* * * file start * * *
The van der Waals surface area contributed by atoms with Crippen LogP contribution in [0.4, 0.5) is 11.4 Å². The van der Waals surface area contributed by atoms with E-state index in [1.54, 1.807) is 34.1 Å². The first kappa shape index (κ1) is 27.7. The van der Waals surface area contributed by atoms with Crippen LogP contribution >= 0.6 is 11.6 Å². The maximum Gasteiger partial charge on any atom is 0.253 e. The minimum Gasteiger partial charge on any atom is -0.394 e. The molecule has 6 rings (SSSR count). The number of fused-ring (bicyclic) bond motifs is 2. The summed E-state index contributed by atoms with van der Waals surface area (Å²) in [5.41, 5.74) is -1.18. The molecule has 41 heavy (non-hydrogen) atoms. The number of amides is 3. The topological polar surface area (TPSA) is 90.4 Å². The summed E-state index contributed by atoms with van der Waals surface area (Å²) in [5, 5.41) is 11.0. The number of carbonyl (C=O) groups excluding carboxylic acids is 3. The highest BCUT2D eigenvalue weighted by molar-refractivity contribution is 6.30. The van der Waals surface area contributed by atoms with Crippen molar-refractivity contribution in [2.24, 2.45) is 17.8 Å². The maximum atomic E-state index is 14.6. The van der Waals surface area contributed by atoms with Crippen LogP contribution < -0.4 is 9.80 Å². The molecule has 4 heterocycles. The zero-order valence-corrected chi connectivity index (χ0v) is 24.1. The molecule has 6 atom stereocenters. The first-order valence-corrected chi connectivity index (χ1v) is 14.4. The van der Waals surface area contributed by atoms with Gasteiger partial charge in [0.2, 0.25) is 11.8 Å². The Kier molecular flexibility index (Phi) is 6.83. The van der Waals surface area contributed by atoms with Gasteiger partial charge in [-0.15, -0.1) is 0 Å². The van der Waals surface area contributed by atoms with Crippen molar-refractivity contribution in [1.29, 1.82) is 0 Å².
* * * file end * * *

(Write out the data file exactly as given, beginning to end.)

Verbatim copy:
The van der Waals surface area contributed by atoms with Crippen LogP contribution in [0.4, 0.5) is 11.4 Å². The van der Waals surface area contributed by atoms with E-state index in [1.54, 1.807) is 34.1 Å². The first kappa shape index (κ1) is 27.7. The van der Waals surface area contributed by atoms with Crippen LogP contribution >= 0.6 is 11.6 Å². The maximum Gasteiger partial charge on any atom is 0.253 e. The minimum Gasteiger partial charge on any atom is -0.394 e. The molecule has 6 rings (SSSR count). The number of fused-ring (bicyclic) bond motifs is 2. The summed E-state index contributed by atoms with van der Waals surface area (Å²) in [5.41, 5.74) is -1.18. The molecule has 41 heavy (non-hydrogen) atoms. The number of amides is 3. The topological polar surface area (TPSA) is 90.4 Å². The summed E-state index contributed by atoms with van der Waals surface area (Å²) in [5, 5.41) is 11.0. The number of carbonyl (C=O) groups excluding carboxylic acids is 3. The highest BCUT2D eigenvalue weighted by molar-refractivity contribution is 6.30. The van der Waals surface area contributed by atoms with Crippen molar-refractivity contribution in [2.24, 2.45) is 17.8 Å². The maximum atomic E-state index is 14.6. The van der Waals surface area contributed by atoms with Crippen LogP contribution < -0.4 is 9.80 Å². The molecule has 4 heterocycles. The zero-order valence-corrected chi connectivity index (χ0v) is 24.1. The molecule has 6 atom stereocenters. The first-order valence-corrected chi connectivity index (χ1v) is 14.4. The van der Waals surface area contributed by atoms with Gasteiger partial charge in [0.2, 0.25) is 11.8 Å². The Kier molecular flexibility index (Phi) is 6.83. The van der Waals surface area contributed by atoms with Gasteiger partial charge in [-0.15, -0.1) is 0 Å². The van der Waals surface area contributed by atoms with Crippen molar-refractivity contribution in [1.29, 1.82) is 0 Å².